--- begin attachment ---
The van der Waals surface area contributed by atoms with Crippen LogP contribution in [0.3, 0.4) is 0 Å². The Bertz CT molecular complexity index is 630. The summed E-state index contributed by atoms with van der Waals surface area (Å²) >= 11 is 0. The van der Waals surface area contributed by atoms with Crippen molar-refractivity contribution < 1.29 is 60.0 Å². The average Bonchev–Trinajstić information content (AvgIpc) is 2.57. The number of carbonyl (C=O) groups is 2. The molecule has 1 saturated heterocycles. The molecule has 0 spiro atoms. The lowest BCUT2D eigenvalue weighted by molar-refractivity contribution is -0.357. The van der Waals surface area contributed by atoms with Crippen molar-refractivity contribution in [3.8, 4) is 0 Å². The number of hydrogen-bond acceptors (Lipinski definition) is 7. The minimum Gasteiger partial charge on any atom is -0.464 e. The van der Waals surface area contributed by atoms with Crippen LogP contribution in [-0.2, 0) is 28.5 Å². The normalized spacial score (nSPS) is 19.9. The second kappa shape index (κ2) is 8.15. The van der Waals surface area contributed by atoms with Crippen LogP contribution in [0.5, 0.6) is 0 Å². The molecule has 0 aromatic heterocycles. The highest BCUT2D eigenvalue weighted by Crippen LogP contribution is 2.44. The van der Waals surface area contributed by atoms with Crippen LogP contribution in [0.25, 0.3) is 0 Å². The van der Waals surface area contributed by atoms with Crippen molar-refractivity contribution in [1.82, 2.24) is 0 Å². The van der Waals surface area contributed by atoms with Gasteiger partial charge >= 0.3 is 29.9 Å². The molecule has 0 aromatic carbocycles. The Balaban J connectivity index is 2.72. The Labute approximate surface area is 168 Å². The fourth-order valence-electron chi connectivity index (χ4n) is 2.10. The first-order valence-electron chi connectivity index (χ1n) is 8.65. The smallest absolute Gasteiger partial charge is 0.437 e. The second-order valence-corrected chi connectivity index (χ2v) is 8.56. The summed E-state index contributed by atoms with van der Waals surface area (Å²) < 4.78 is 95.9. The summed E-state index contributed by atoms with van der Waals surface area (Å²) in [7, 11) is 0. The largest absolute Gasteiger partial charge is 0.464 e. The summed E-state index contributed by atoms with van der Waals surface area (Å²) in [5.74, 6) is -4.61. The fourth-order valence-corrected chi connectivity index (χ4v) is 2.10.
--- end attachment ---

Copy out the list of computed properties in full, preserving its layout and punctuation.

The van der Waals surface area contributed by atoms with Crippen LogP contribution in [0.3, 0.4) is 0 Å². The Bertz CT molecular complexity index is 630. The summed E-state index contributed by atoms with van der Waals surface area (Å²) >= 11 is 0. The van der Waals surface area contributed by atoms with Crippen molar-refractivity contribution < 1.29 is 60.0 Å². The average Bonchev–Trinajstić information content (AvgIpc) is 2.57. The number of carbonyl (C=O) groups is 2. The molecule has 1 saturated heterocycles. The molecule has 0 spiro atoms. The lowest BCUT2D eigenvalue weighted by molar-refractivity contribution is -0.357. The van der Waals surface area contributed by atoms with Crippen molar-refractivity contribution in [3.8, 4) is 0 Å². The number of hydrogen-bond acceptors (Lipinski definition) is 7. The minimum Gasteiger partial charge on any atom is -0.464 e. The van der Waals surface area contributed by atoms with Crippen LogP contribution in [-0.2, 0) is 28.5 Å². The normalized spacial score (nSPS) is 19.9. The second kappa shape index (κ2) is 8.15. The van der Waals surface area contributed by atoms with Crippen LogP contribution in [0.5, 0.6) is 0 Å². The molecule has 0 aromatic heterocycles. The highest BCUT2D eigenvalue weighted by Crippen LogP contribution is 2.44. The van der Waals surface area contributed by atoms with Crippen LogP contribution in [0.25, 0.3) is 0 Å². The van der Waals surface area contributed by atoms with Crippen molar-refractivity contribution in [1.82, 2.24) is 0 Å². The van der Waals surface area contributed by atoms with Gasteiger partial charge >= 0.3 is 29.9 Å². The molecule has 0 aromatic carbocycles. The Balaban J connectivity index is 2.72. The Labute approximate surface area is 168 Å². The fourth-order valence-electron chi connectivity index (χ4n) is 2.10. The first-order valence-electron chi connectivity index (χ1n) is 8.65. The smallest absolute Gasteiger partial charge is 0.437 e. The second-order valence-corrected chi connectivity index (χ2v) is 8.56. The summed E-state index contributed by atoms with van der Waals surface area (Å²) < 4.78 is 95.9. The summed E-state index contributed by atoms with van der Waals surface area (Å²) in [7, 11) is 0. The largest absolute Gasteiger partial charge is 0.464 e. The summed E-state index contributed by atoms with van der Waals surface area (Å²) in [5.74, 6) is -4.61. The fourth-order valence-corrected chi connectivity index (χ4v) is 2.10.